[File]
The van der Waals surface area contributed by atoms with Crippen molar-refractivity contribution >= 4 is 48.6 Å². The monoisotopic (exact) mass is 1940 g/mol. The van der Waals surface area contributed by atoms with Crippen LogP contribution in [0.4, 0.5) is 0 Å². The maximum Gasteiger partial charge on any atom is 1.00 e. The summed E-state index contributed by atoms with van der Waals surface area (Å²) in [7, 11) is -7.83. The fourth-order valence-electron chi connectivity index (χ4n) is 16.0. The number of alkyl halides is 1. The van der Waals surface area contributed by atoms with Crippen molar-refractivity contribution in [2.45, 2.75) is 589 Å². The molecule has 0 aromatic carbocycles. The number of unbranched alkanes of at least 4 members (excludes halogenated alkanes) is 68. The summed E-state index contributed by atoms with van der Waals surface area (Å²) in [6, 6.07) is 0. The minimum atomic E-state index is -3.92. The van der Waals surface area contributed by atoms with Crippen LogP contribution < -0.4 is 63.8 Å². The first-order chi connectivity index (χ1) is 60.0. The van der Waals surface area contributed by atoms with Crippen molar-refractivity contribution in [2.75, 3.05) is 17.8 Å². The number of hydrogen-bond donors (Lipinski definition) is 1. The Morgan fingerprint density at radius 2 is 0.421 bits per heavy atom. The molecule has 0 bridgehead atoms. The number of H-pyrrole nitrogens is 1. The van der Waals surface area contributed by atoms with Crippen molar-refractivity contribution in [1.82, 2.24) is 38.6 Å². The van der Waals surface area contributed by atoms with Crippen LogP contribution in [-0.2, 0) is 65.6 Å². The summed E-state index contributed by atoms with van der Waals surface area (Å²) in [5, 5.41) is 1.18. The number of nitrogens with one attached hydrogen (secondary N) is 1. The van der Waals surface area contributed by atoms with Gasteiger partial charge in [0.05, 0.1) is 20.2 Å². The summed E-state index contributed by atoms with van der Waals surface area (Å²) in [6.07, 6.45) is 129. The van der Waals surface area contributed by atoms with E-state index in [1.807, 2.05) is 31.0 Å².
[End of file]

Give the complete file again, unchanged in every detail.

The van der Waals surface area contributed by atoms with Crippen molar-refractivity contribution >= 4 is 48.6 Å². The monoisotopic (exact) mass is 1940 g/mol. The van der Waals surface area contributed by atoms with Crippen LogP contribution in [0.4, 0.5) is 0 Å². The maximum Gasteiger partial charge on any atom is 1.00 e. The summed E-state index contributed by atoms with van der Waals surface area (Å²) in [7, 11) is -7.83. The fourth-order valence-electron chi connectivity index (χ4n) is 16.0. The number of alkyl halides is 1. The van der Waals surface area contributed by atoms with Crippen molar-refractivity contribution in [2.45, 2.75) is 589 Å². The molecule has 0 aromatic carbocycles. The number of unbranched alkanes of at least 4 members (excludes halogenated alkanes) is 68. The summed E-state index contributed by atoms with van der Waals surface area (Å²) in [6, 6.07) is 0. The minimum atomic E-state index is -3.92. The van der Waals surface area contributed by atoms with Crippen LogP contribution < -0.4 is 63.8 Å². The first-order chi connectivity index (χ1) is 60.0. The van der Waals surface area contributed by atoms with Crippen molar-refractivity contribution in [2.75, 3.05) is 17.8 Å². The number of hydrogen-bond donors (Lipinski definition) is 1. The Morgan fingerprint density at radius 2 is 0.421 bits per heavy atom. The molecule has 0 bridgehead atoms. The number of H-pyrrole nitrogens is 1. The van der Waals surface area contributed by atoms with Crippen molar-refractivity contribution in [1.82, 2.24) is 38.6 Å². The van der Waals surface area contributed by atoms with Crippen LogP contribution in [-0.2, 0) is 65.6 Å². The summed E-state index contributed by atoms with van der Waals surface area (Å²) in [5, 5.41) is 1.18. The number of nitrogens with one attached hydrogen (secondary N) is 1. The van der Waals surface area contributed by atoms with Gasteiger partial charge in [0.05, 0.1) is 20.2 Å². The summed E-state index contributed by atoms with van der Waals surface area (Å²) in [6.07, 6.45) is 129. The van der Waals surface area contributed by atoms with E-state index in [1.807, 2.05) is 31.0 Å².